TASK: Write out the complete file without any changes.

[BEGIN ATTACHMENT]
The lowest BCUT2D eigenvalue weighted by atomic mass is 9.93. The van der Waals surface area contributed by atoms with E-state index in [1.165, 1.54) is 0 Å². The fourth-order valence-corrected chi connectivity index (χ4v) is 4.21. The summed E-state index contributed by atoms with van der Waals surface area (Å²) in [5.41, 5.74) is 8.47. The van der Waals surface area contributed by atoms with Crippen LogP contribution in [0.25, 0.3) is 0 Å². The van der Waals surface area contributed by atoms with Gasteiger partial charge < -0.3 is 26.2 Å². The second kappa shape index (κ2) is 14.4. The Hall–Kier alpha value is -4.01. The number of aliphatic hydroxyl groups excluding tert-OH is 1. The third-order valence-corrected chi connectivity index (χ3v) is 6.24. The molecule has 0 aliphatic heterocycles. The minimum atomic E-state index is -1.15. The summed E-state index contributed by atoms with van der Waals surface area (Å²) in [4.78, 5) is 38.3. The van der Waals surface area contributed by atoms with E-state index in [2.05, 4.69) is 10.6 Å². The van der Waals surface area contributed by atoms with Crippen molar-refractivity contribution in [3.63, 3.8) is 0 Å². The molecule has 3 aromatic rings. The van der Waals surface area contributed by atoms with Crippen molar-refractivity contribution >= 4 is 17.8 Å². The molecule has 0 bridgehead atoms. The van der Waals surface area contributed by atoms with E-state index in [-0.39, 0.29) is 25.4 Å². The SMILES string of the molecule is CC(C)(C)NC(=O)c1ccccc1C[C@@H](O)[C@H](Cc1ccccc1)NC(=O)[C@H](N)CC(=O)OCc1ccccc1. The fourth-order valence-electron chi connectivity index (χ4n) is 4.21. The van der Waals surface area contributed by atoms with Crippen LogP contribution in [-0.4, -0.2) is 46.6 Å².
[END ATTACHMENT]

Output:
The lowest BCUT2D eigenvalue weighted by atomic mass is 9.93. The van der Waals surface area contributed by atoms with E-state index in [1.165, 1.54) is 0 Å². The fourth-order valence-corrected chi connectivity index (χ4v) is 4.21. The summed E-state index contributed by atoms with van der Waals surface area (Å²) in [5.41, 5.74) is 8.47. The van der Waals surface area contributed by atoms with Crippen LogP contribution in [0.25, 0.3) is 0 Å². The van der Waals surface area contributed by atoms with Gasteiger partial charge < -0.3 is 26.2 Å². The second kappa shape index (κ2) is 14.4. The Hall–Kier alpha value is -4.01. The number of aliphatic hydroxyl groups excluding tert-OH is 1. The third-order valence-corrected chi connectivity index (χ3v) is 6.24. The molecule has 0 aliphatic heterocycles. The minimum atomic E-state index is -1.15. The summed E-state index contributed by atoms with van der Waals surface area (Å²) in [4.78, 5) is 38.3. The van der Waals surface area contributed by atoms with E-state index in [2.05, 4.69) is 10.6 Å². The van der Waals surface area contributed by atoms with Crippen molar-refractivity contribution in [3.63, 3.8) is 0 Å². The molecule has 3 aromatic rings. The van der Waals surface area contributed by atoms with Crippen molar-refractivity contribution >= 4 is 17.8 Å². The molecule has 0 bridgehead atoms. The van der Waals surface area contributed by atoms with E-state index in [-0.39, 0.29) is 25.4 Å². The SMILES string of the molecule is CC(C)(C)NC(=O)c1ccccc1C[C@@H](O)[C@H](Cc1ccccc1)NC(=O)[C@H](N)CC(=O)OCc1ccccc1. The fourth-order valence-electron chi connectivity index (χ4n) is 4.21. The van der Waals surface area contributed by atoms with Crippen LogP contribution in [-0.4, -0.2) is 46.6 Å².